• Immediately commencing rehabilitation: from Day 1 there will be exercises you can perform to hasten your recovery. These exercises are prescribed according to criteria (what you can/can’t do) not just based on time. In a 2017 study by Bayer et al, they compared commencing rehab at 2 days versus 9 days, and found that those starting rehab 1 week earlier, returned to their sport a staggering 3 weeks earlier! Click here to read more


Below is a guide to some exercises that can be used for the rehabilitation of hamstring tendinopathy. Your sports chiropractor or physiotherapist should individualize these exercises after a thorough assessment.

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A loss of hamstring strength is frequently seen in those with hamstring tendinopathy, so a large focus of rehab should target this muscle group. 

It is also important to assess the whole kinetic chain in those with hamstring tendinopathy.  In our experience, it is not uncommon to see a loss of strength in the hip muscles in those with hamstring tendinopathy.

A thorough strength assessment will determine if you have the required strength in these areas, which will then allow for a tailored strengthening program to be implemented to address any deficits.

For irritable tendons, isometric exercises can be useful. Read more about these here. Options include:

  • Prone hamstring curl

  • Supine isometrics

  • Standing heel drive

  • Bench bridge isometric

  • Glute ham raise holds

  • Nordic isometrics


Early progressions to strengthen include the following which involves only small amounts of hip flexion:

  • Prone hamstring curl (either with a band or machine)

  • Nordics

  • Prone superman

  • Standing banded hip extension

  • 30-degree bridge

  • Hip thruster

  • Sliding bridge

  • Step up (low)

As the tendon becomes less irritable, it can be further challenged with movements that require a higher degree of hip flexion:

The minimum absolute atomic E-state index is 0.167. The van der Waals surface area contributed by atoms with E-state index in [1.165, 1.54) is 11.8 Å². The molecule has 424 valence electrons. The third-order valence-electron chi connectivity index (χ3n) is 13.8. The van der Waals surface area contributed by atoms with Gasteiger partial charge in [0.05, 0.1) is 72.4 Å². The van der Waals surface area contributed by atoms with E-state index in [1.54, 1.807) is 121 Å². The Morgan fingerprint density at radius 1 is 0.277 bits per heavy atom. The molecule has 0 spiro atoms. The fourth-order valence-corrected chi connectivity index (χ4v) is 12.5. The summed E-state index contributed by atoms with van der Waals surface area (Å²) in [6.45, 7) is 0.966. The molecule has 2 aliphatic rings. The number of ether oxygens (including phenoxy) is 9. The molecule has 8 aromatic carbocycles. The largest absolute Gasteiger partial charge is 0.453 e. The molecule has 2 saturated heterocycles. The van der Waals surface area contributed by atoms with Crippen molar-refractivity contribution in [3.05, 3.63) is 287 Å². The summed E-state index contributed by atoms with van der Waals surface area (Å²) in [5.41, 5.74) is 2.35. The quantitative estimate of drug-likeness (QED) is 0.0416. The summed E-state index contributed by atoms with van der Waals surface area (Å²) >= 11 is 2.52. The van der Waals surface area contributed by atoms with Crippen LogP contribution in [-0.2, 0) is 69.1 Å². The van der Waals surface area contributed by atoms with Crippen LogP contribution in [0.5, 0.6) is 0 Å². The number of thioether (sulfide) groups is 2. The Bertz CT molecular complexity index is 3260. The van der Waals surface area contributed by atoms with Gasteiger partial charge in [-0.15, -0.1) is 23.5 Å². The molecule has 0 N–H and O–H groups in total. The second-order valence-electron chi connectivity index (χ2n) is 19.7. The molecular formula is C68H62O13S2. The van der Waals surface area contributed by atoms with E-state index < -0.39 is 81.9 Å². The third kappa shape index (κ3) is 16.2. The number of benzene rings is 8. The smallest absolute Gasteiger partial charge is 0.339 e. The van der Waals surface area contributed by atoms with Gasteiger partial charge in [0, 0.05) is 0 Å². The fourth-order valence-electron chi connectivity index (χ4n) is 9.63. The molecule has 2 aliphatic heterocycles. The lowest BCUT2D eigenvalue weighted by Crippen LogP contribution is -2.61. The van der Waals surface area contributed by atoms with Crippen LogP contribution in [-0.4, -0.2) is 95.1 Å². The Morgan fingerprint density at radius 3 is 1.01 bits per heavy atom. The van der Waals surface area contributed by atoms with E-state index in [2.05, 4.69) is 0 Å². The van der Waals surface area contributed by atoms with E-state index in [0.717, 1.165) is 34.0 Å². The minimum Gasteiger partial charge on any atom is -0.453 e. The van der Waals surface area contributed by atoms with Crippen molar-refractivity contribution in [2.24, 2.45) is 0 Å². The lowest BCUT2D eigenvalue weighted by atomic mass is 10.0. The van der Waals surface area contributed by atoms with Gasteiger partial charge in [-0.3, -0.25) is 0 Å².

• 90-degree bridge

  • Arabesque (single leg deadlift): gradually increase range

  • Glider

  • Standing banded knee flexion

  • Lunge: start shallow & progress depth

  • Rear leg elevated split squat

  • Deadlift: start shallow with rack pulls & progress to lifting off the floor

  • Step up: increasing height

  • Glute ham raise 

  • Roman chair extension

Once tolerated, more ballistic & plyometric exercises can also be introduced including: 

  • Hamstring tantrums on Swiss ball or Band

  • Kettlebell swings

  • Countermovement jumps

  • Step jumps: progressing to high box jumps with hip in higher degrees of flexion

  • Broad jump, bounding

  • Jumping lunges

  • Running drills: B skip drill

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Suddenly changing running volume, speed or hill runs can increase the risk of developing hamstring tendinopathy.


Some tips on returning to running for those with hamstring tendinopathy:

  1. Avoid hill running

  2. Start with slower running initially as this involves less hip flexion

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Running technique

There are a number of technique modifications that may help with hamstring tendinopathy. Read more about this in our blog here

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Things to modify with hamstring tendinopathy


  1. Sitting: whilst sitting won’t be damaging your tendon, it can often aggravate it. As such, when the tendon is particularly irritated, you need to limit your time sitting. Also try and avoid hard chairs: sit on more cushioned chairs where possible.

  2. Stretching: stretching the hamstring can often irritate the tendon

For tips on managing hamstring tendinopathy, check out our video presentation below

Need further help?

Please don't hesitate to contact us for a thorough assessment of your hamstring & to formulate a plan to get you back to health & high performance!